I have some church or Bible background

 


You may have a little un-learning to do.  You may have been taught some things that are just plain unscriptural.  For instance, some people believe that the distinction between professional Christians (the 'clergy') and the rest of the believers (the 'laity') is a Biblical construct.  It isn't.  Most denominations have their pet doctrines which they will aggressively insist are Biblical.  You need to search the scriptures and see which beliefs you may have absorbed are really true.

If you are in a church, you should probably stay there unless you start feeling that your involvement is counter-productive to your growth.

Be baptized.  Jesus was clear on discipleship in Matthew chapter 28.  The formula He gave was 1)"...baptizing them in the Name of the Father, and of the Son, and of the Holy Spirit..." and then 2) "...teach them to observe everything I have commanded you."  There's still lots of squabbling about who should baptize, who should be baptized, and how baptism should be performed.  You may have already been baptized, and are wondering if you should be baptized again.  I can't answer that; only you can.  In some churches, baptism is seen as a REQUIREMENT.  In the Bible, it is seen as a PRIVILEGE.  Do your own study, asking the Holy Spirit to guide you, come to your own settled conclusion, and then proceed accordingly.

If you have not been involved in a disciplined Bible study, now is the time to start.  Find a readable translation, carry a notebook, and read your Bible every day. 

Look for others who are "on fire" for Jesus.  Often you will find them in para-church organizations.  They may be volunteers at crisis pregnancy centers, homeless outreaches and the like.  Sometimes, asking people (even casual acquaintances) "who do you know that is really excited about Christianity?" may generate a few leads.  Almost anyone you find who is in love with Jesus can probably help you grow.  When you meet people who seem to be working to "earn favor" with God, or if they are more committed to their denomination than they are to Jesus, you should probably keep looking.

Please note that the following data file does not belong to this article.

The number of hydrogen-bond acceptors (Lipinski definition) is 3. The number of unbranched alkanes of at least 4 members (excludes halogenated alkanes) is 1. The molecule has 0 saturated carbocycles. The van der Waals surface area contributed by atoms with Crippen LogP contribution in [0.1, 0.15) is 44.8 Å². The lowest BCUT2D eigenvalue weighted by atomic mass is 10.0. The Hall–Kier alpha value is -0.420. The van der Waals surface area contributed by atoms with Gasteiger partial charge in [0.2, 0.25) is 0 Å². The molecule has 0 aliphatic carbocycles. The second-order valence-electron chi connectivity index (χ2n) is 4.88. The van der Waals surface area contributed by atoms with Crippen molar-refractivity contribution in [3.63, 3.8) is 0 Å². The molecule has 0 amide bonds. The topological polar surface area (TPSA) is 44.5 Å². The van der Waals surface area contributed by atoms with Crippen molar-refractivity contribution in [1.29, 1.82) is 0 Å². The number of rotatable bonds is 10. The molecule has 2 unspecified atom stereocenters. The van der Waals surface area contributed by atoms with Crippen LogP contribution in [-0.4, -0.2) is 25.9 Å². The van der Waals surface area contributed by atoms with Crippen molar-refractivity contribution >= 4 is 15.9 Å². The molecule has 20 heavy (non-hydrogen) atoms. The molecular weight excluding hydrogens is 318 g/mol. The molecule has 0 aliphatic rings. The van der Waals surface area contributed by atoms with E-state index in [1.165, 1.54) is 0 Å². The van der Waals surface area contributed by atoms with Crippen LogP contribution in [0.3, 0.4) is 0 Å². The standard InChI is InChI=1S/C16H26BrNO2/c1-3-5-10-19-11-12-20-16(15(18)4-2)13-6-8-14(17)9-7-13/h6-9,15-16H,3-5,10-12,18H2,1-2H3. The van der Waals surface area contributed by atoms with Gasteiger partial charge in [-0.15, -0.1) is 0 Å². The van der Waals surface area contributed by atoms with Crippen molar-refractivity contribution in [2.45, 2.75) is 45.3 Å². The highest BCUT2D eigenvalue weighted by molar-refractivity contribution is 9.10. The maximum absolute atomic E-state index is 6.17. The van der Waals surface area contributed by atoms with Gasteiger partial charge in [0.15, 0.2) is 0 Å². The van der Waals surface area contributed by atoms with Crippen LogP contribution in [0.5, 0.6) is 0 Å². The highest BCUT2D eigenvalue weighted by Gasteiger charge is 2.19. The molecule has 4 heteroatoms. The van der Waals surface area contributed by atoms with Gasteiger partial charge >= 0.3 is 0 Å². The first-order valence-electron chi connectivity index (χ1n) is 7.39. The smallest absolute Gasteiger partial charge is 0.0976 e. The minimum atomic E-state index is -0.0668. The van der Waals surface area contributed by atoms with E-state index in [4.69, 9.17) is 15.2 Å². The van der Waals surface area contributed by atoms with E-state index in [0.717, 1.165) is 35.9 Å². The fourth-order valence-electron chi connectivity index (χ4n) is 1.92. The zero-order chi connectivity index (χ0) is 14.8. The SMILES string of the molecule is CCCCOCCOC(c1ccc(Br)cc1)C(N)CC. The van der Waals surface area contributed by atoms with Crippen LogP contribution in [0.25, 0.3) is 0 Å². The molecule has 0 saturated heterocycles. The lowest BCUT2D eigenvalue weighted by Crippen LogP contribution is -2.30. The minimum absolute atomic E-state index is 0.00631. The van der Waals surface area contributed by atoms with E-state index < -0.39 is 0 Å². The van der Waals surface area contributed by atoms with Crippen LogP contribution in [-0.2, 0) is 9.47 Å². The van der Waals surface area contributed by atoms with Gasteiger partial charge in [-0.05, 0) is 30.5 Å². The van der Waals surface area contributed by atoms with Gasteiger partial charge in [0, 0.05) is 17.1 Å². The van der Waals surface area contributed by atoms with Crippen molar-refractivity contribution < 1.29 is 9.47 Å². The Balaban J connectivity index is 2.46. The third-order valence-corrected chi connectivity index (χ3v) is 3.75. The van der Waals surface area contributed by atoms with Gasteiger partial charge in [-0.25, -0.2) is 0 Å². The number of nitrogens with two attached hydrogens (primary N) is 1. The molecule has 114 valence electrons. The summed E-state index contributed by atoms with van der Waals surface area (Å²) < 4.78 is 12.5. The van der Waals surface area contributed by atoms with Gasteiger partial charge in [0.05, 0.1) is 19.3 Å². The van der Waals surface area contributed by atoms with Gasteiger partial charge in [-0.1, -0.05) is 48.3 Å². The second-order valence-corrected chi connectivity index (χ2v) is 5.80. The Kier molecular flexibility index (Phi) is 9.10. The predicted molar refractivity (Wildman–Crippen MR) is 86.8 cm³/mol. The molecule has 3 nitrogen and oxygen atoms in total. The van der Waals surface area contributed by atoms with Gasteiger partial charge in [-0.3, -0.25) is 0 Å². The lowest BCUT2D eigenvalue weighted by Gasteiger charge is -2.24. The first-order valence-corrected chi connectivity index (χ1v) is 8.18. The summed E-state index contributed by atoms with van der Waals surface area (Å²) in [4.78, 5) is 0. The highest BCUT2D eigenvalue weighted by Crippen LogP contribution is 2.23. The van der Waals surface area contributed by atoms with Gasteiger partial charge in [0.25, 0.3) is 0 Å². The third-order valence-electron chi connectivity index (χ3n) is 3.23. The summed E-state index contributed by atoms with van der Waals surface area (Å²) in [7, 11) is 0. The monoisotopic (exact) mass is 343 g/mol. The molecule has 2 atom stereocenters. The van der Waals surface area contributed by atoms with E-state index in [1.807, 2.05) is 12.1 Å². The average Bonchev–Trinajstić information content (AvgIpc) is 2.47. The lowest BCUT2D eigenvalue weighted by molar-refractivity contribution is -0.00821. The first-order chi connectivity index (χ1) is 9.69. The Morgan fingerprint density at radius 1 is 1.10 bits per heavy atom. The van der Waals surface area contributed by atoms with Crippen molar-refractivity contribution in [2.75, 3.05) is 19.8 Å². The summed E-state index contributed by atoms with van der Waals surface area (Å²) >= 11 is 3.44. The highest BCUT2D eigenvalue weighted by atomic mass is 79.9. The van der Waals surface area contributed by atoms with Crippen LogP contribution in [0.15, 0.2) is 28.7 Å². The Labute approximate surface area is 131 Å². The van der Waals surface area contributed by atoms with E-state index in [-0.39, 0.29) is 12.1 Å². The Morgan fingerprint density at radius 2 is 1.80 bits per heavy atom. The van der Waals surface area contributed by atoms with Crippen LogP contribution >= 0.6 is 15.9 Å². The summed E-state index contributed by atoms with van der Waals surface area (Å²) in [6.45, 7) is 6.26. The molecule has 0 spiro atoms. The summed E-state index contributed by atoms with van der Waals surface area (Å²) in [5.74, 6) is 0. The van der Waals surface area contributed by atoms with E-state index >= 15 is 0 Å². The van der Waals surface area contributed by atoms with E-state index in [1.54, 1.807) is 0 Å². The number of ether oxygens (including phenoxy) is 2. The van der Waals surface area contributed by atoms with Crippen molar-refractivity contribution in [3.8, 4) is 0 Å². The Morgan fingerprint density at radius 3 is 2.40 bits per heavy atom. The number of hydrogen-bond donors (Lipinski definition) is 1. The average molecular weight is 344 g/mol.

It's a good idea to keep a journal.  When you come up against some crisis or hardship that becomes a prayer request, write down the details and how you feel about it.  When God answers and the problem is resolved (one way or another), write that down also.  Over time, you will develop a record in your own handwriting of how God has been faithful, how He has helped you grow, and perhaps how He has chastened you when necessary.

Your journal should also contain the insights the Holy Spirit gives you as you study.  When you come upon a passage that you don't understand, write down why you don't understand, being as specific as possible about the confusion or obscurity.  Then claim the promise in John 16:13.  You have a promise from Jesus that His Spirit would guide you into ALL truth.  When illumination comes and you finally "get it" you should record your answer.  This is more evidence of God's faithfulness to you personally ... and in your own handwriting.

Finally, go and do likewise.  The command to disciples is to make disciples.  You have authority from Jesus Himself to go anywhere in the world.

Exit below will take you to New Christian? So What's Next? by Dr. David Stone.